A small developer and an award-winning composer sought to create a vast world inside your browser. How did they do it?
Are you ready to bring an entire realm into your PC? How about integrating it into the internet surfing you’re doing right now? The creators of the browser-based RPG Conclave have spent considerable time developing an immersive experience for the typically distracted player. They have created much more than a casual distraction, however. With top-tier visual art and music, 10×10 Room has created an accessible game that quickly draws in players and provides a rich experience.
In the pursuit of amplifying the audio soundscape of Conclave, 10×10 looked to the talent of award-winning composer Sam Hulick, known for his work on BioWare’s Mass Effect series, and Red Orchestra 2: Heroes of Stalingrad, an FPS set on the Russian front of WWII. Nick Branstator co-founder of 10×10, says it was the admiration of Sam’s aesthetics that drew the small developer to reach out to him.
10×10 knew what it wanted, and what it was avoiding. As Branstator says, “We wanted to differentiate from the cliché fantasy soundtrack. We wanted to avoid the Celtic route.” The developer wanted players to stop and take in the unique aspects of the soundscape as they played. Fans are responding well, the original soundtrack is consistently one of the top in its category on BandCamp.
As the soundtrack’s composer, Sam was provided with some visuals done by Christopher Rahn, an artist known for his work on Magic: The Gathering, as well as a list of moods that Conclave should represent: “…melancholy, decline, loss, foreboding, uncertainty, but also hope and determination, awe, and largeness.” Conclave was to express hopelessness and hope at the same time, and feel “old, but not outdated.” The process was organic, as Sam noted, “It’s a cycle, art feeds on itself.” Through the art and moods, Hulick says the world came alive, and he was inspired.
Branstator says that working with Hulick provided a two-way relationship, “Sam helped define music’s role in Conclave.” Due to the game being based in web browsers, there were some technical hurdles to overcome. The sound capabilities of HTML5 are noticeably limited. Hulick helped 10×10 overcome some of the difficulties in getting a rich audio experience. Branstator gave an example of a challenge, “We often take it for granted, but we had to figure out with HTML5 if it was possible to have sound effects and music playing simultaneously.” Working with Sam, the developer found that it was indeed an option.
How was it for Hulick to work with a smaller developer? 10×10 Room is a team you can count on the fingers of your two hands. Was the experience different? “I feel there is more risk-taking from smaller developers. They are definitely very open to suggestions.” Hulick says AAA developers are often very experienced working with composers and often have a specific vision they want to the music to adhere to. There are also multiple decision makers in the large publisher setting. In the smaller developer’s case, the composer is working with team members that are often fulfilling multiple roles. As Hulick put it, “Indie allows composers to break out a little more. There’s more leeway for suggestions going to multiple levels.”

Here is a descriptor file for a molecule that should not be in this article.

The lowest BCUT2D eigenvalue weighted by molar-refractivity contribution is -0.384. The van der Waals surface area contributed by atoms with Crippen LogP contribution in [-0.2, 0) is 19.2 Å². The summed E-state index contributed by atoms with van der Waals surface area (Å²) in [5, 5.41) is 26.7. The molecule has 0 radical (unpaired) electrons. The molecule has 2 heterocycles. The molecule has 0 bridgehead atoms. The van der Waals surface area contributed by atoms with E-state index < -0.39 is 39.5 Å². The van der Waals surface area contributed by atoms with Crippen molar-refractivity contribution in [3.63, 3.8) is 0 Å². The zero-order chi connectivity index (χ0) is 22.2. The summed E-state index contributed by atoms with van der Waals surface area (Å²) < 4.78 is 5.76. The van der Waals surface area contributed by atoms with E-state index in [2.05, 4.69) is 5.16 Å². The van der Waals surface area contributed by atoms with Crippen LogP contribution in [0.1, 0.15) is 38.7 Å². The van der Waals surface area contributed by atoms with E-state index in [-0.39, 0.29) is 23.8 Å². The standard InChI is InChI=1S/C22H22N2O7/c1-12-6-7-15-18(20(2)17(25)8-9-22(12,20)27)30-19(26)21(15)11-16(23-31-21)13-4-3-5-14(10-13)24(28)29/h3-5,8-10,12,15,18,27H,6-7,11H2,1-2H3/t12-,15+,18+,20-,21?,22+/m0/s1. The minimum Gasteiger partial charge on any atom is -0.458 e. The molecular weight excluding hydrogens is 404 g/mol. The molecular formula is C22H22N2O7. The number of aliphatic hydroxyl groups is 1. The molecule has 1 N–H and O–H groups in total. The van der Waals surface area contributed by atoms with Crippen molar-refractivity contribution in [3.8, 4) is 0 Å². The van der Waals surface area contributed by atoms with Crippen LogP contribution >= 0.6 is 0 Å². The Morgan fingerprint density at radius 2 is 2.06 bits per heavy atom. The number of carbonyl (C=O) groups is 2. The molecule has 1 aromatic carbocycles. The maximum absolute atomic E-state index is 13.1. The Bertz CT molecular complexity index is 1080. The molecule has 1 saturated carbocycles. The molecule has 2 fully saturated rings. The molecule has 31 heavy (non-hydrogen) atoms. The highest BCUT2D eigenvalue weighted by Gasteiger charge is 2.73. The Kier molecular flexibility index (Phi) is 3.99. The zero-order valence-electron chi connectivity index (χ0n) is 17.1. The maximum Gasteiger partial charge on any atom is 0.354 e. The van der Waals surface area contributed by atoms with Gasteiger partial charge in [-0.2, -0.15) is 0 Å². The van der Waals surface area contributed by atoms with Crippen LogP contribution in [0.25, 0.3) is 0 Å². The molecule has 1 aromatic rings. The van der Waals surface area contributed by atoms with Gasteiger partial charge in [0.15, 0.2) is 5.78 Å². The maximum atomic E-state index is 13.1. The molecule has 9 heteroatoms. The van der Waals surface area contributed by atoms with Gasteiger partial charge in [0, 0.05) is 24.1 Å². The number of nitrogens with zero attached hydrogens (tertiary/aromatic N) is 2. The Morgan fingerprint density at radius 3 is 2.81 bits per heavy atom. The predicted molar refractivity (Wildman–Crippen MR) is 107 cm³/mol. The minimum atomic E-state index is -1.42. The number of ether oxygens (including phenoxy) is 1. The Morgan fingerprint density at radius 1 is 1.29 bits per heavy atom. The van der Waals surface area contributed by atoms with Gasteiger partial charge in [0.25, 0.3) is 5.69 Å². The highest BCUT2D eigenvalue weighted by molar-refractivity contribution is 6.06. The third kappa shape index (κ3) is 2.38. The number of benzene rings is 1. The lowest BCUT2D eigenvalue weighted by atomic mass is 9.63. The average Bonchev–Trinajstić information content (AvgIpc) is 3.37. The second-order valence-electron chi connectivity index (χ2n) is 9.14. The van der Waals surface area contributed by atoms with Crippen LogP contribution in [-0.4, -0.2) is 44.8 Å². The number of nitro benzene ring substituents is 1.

Branstator loved working with Hulick, “Sam belongs on indie teams.” The developer says Hulick has a great entrepreneurial spirit. In looking to add extra and original sound effects to Conclave, 10×10 asked their composer if music could potentially add some originality to the sound board. Hulick volunteered to experiment with the usage of music as sound effects and together they showed that musical riffs could work well in uses such as magic casts and effects.
So how did 10×10 and Hulick collaborate to create an epic experience in your browser among the other tabs and multitasking? Branstator says Conclave was always designed to be played in a window, and perhaps be one of many open. The developer was looking for music and art that would draw you into the world quickly. Sam detailed his strategy, “Hit them right away, hook them with the melody.”
Sam attributes part of the success of Conclave’s soundtrack to the fact that it’s written to portray moods instead of specific levels or game events. Branstator agrees, “[The soundtrack] conveys a world and experience.” The developer described the soundtrack as, “a step back from a character.” They agreed that perhaps the soundtrack is part narrator.
Sam says he was looking to create a soundscape that “makes sense for the player” and has very little repetition. He created a soundtrack filled with music that “doesn’t take the back seat.” The composer says that Conclave’s music is really important to the experience, Branstator agrees.
Hulick even coins a term for games that are well-crafted, and made on a smaller budget, “AA games”.